This well-known Christmas song is made from four distinct phrases, with the first two and last one being very similar to one another, with the third distinct ‘bridge’.

The first eight bars feature the first phrase. The second eight bars feature the same phrase repeated.

The next eight bars are quite different, while the final eight bars replicate the second phrase.

The melody notes you need to play are:

G G | G G G | E G G G | G G G | F G G |
B B B A A | G G G F | E E E E D D D D |

C G G | G G G | E G G G | G G G | F G G |
B B B A A | G G G F | E E E E D D D D | C |

B B G# G# C# C# A A | G# E | B B G# G# C# C# A A |
G# | D D B B E E C C | B G G | B B B B A A A A |

G G G | G G G | E G G G | G G G | F G G |
B B B A A | G G G F | E E E E D D D D | C |

Here’s the complete melody written out:

Winter Wonderland melody score

(Download this as a PDF file)

The musical notation may look a little strange to you if you’re not used to seeing triplets. Although the piece of music is written in 4/4, each beat is broken up into thirds. Another way of thinking of it is that each bar has 12 distinct, regular ‘pulses’ or beats in it (we could probably have written it in a time signature such as 6/8 or 12/8 instead).

In reality, there’s nothing much to worry about here, particularly if you know what the song sounds like. In each beat that’s made up of a triplet, you generally have a note that lasts for two-thirds of the beat followed by a note that lasts the remaining one-third (like the pair of notes in bar one or the last beat of bars 2,3 and 4).

Bars with tied notes such as bars 3, 5 and 6 might look confusing. If it boggles your mind and you want to get it completely right, try playing the song much slower than normal and count 12 beats in every bar.

If you do this, a triplet takes up three beats (with the split of notes as described above); a quarter note (crotchet) also takes three beats on its own; a half note (minim) takes six beats on its own; a dotted half note takes nine beats on its own, and so on.

Look at the beginning of bar 3. You should be able to work out how long that last note in the first triplet tied to the next half note lasts — 7 beats.

Or in bar 5, where the three Gs are tied together for a total of 9 beats.

When all is said and done, remember that the printed manuscript is only there as a guide. As you get used to the piece, you can play it with your own chosen swing and timing nuances (and indeed you should).

Here’s what it sounds like:

Listen

Single Note Bass Line

Below is a simple bass line for the song using just one note at a time. It uses four quarter notes (crotchets) per bar to provide a basic rhythm to the song. Be sure to play these notes steadily and regularly.

Many of the intervals between first and second notes in each bar are an octave, with some perfect fourth and perfect fifths.

Here’s the printed music, split over two pages:

Winter Wonderland Bassline Score part 1

Winter Wonderland Bassline Score part 2

(Download this as a PDF file)

And here’s what it sounds like:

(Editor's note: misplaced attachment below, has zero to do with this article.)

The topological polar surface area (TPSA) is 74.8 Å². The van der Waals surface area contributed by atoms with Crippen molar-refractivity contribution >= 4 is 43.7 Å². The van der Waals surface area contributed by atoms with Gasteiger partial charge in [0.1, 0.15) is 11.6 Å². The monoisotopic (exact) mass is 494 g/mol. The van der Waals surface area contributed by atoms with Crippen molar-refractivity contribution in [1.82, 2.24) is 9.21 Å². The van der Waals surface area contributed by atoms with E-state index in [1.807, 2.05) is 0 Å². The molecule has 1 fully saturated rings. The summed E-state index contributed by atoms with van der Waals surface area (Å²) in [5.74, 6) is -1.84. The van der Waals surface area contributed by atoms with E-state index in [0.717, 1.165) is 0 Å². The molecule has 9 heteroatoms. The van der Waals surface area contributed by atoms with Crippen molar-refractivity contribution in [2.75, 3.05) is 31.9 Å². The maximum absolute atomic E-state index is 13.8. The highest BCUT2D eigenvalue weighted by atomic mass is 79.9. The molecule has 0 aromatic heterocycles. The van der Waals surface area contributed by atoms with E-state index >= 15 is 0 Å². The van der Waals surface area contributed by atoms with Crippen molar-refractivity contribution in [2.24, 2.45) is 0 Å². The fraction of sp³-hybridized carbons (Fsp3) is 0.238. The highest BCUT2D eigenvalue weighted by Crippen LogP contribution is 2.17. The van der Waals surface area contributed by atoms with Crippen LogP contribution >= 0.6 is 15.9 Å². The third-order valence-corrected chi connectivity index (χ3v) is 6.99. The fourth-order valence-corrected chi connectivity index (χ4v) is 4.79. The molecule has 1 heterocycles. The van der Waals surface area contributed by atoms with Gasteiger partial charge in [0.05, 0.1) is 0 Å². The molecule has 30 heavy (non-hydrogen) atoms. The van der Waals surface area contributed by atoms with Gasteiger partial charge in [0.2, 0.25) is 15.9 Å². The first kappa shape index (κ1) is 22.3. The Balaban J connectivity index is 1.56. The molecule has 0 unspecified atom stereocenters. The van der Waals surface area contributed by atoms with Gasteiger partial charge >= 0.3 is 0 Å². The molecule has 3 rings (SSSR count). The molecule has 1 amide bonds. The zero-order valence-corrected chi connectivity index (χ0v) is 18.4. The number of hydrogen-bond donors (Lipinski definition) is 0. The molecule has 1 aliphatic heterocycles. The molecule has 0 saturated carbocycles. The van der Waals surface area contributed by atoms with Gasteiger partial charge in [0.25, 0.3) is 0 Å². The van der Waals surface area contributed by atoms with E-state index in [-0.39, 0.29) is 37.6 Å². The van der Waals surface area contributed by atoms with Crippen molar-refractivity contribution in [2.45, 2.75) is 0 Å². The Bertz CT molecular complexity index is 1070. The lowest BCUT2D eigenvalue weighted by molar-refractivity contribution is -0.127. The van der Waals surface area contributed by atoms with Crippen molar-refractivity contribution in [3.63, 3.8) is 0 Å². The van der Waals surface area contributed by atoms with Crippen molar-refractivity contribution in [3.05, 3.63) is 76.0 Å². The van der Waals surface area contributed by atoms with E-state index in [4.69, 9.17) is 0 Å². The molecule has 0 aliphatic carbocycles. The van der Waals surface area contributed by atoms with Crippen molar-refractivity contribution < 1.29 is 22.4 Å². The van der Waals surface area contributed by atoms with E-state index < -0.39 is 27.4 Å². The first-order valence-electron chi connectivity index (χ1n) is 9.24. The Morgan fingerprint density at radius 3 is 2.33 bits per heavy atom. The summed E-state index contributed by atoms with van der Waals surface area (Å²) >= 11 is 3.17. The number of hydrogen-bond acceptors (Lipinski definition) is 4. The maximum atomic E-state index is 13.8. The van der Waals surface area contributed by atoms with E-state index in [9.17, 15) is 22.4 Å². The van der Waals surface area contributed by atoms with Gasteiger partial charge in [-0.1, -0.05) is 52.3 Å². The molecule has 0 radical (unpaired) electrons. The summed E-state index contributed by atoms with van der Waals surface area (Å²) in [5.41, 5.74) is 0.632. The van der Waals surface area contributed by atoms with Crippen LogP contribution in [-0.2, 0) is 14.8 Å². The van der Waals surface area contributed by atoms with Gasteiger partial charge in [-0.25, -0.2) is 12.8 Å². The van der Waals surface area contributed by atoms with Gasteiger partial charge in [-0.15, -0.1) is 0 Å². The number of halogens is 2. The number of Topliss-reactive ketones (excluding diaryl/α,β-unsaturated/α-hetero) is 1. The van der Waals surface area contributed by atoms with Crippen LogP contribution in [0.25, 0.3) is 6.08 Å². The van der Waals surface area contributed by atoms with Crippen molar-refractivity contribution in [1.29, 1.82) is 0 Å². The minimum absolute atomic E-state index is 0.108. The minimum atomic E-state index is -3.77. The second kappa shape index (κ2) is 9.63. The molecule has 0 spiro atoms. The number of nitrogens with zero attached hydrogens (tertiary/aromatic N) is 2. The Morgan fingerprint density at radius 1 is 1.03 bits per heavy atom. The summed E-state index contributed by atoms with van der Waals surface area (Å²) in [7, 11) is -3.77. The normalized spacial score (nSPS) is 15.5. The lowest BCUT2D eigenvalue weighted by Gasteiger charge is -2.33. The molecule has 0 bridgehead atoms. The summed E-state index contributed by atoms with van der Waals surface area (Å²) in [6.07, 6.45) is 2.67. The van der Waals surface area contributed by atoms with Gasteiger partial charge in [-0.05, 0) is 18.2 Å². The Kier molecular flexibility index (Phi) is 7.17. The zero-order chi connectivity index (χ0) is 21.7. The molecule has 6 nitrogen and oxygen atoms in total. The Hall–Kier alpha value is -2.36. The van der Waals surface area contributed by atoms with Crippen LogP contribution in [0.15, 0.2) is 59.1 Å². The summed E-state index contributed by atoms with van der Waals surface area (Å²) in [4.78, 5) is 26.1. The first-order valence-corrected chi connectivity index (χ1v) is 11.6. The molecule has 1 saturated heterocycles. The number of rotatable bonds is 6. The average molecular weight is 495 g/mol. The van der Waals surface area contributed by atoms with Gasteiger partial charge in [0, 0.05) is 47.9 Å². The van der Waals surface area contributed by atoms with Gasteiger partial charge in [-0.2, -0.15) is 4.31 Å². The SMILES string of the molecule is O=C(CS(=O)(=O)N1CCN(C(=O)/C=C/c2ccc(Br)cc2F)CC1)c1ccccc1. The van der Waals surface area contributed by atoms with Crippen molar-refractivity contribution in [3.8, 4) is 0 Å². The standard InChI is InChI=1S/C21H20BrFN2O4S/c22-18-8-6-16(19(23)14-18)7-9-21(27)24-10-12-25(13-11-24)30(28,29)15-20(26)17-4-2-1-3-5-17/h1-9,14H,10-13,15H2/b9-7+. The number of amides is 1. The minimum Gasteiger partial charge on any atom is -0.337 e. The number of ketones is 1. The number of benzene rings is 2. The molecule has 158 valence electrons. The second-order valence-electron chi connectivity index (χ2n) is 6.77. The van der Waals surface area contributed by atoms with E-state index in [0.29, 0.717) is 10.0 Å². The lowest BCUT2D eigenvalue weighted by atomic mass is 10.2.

Listen

Adding right hand chords

In the final version of Winter Wonderland, I’ve added two- and three-note chords to the right hand.

Generally there’s a chord to play on the first beat of each bar, except in cases such as bar 8 where two chords (the first on beat 1 and the second on beat 3) make for a better harmony.

Try to hold the lower one or two notes of the chord while you play the melody over the top. Using the sustain pedal will really help smooth the sound out.

Here’s the printed music, split over two pages:

Winter Wonderland with chords score part 1

Winter Wonderland with chords score part 2

(Download this as a PDF file)

And here’s what it sounds like:

Listen

We hope you found this guide useful. Feel free to leave comments below if you have any questions or suggestions.

Check out our complete series on mastering Christmas songs on Piano and Keyboard.

Frosty the Snowman: Mastering Christmas Songs on the Piano and Keyboard

November 22, 2011

Check out our complete series on mastering Christmas songs on Piano and Keyboard.

Click on any of the music scores to view/print higher resolution versions

This guide will show you how to play simple arrangements of “Frosty the Snowman”.

Introduction

Here, Frosty the Snowman is written and played in the key of C Major, and has a 4/4 time signature.

Main Melody

This well-known Christmas song is made from four distinct phrases, with the first two and last one being very similar to one another, with the third distinct ‘bridge’.

The first eight bars feature the first phrase. The second eight bars feature almost the same phrase repeated, with the exception of the final two bars.

The next eight bars are quite different, while the final eight bars replicate the second phrase.

The melody notes you need to play are:

G E F | G C B C | D C B A | G B C | D C B A A | G C E G A | G F E F | G |
G E F | G C B C | D C B A | G B C | D C B A A | G C E G A | G F E D | C C |
A A C C | B A G E | F A G F | E E | D D G G | B B D | D C B A | G F D |
G E F | G C B C | D C B A | G B C | D C B A A | G C E G A | G F E D | C |